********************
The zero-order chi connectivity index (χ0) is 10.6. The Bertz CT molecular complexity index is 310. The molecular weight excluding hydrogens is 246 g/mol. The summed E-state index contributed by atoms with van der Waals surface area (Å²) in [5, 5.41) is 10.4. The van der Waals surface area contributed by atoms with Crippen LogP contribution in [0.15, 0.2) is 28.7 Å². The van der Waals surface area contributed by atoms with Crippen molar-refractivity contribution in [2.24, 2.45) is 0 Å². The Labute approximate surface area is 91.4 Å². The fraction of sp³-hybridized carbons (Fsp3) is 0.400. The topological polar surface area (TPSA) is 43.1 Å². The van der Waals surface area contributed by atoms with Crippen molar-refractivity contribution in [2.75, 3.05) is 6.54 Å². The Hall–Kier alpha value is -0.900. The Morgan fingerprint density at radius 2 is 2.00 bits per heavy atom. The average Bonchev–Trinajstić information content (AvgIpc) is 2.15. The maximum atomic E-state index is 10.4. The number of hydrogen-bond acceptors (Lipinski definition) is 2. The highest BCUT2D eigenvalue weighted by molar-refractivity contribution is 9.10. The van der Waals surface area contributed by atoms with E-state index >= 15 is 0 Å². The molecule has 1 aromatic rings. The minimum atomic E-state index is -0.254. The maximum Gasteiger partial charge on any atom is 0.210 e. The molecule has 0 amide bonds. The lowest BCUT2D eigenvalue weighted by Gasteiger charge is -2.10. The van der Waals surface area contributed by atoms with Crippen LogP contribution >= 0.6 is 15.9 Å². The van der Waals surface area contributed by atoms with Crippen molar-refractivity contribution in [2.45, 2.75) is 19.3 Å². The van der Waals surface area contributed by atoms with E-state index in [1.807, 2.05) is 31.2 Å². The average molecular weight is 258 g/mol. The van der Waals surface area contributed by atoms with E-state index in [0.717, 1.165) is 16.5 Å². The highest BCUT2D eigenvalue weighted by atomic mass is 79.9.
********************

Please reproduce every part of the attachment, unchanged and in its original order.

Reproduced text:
The zero-order chi connectivity index (χ0) is 10.6. The Bertz CT molecular complexity index is 310. The molecular weight excluding hydrogens is 246 g/mol. The summed E-state index contributed by atoms with van der Waals surface area (Å²) in [5, 5.41) is 10.4. The van der Waals surface area contributed by atoms with Crippen LogP contribution in [0.15, 0.2) is 28.7 Å². The van der Waals surface area contributed by atoms with Crippen molar-refractivity contribution in [2.24, 2.45) is 0 Å². The Labute approximate surface area is 91.4 Å². The fraction of sp³-hybridized carbons (Fsp3) is 0.400. The topological polar surface area (TPSA) is 43.1 Å². The van der Waals surface area contributed by atoms with Crippen molar-refractivity contribution in [2.75, 3.05) is 6.54 Å². The Hall–Kier alpha value is -0.900. The Morgan fingerprint density at radius 2 is 2.00 bits per heavy atom. The average Bonchev–Trinajstić information content (AvgIpc) is 2.15. The maximum atomic E-state index is 10.4. The number of hydrogen-bond acceptors (Lipinski definition) is 2. The highest BCUT2D eigenvalue weighted by molar-refractivity contribution is 9.10. The van der Waals surface area contributed by atoms with E-state index >= 15 is 0 Å². The molecule has 1 aromatic rings. The minimum atomic E-state index is -0.254. The maximum Gasteiger partial charge on any atom is 0.210 e. The molecule has 0 amide bonds. The lowest BCUT2D eigenvalue weighted by Gasteiger charge is -2.10. The van der Waals surface area contributed by atoms with Crippen LogP contribution >= 0.6 is 15.9 Å². The van der Waals surface area contributed by atoms with Crippen molar-refractivity contribution in [2.45, 2.75) is 19.3 Å². The van der Waals surface area contributed by atoms with E-state index in [1.807, 2.05) is 31.2 Å². The average molecular weight is 258 g/mol. The van der Waals surface area contributed by atoms with E-state index in [0.717, 1.165) is 16.5 Å². The highest BCUT2D eigenvalue weighted by atomic mass is 79.9.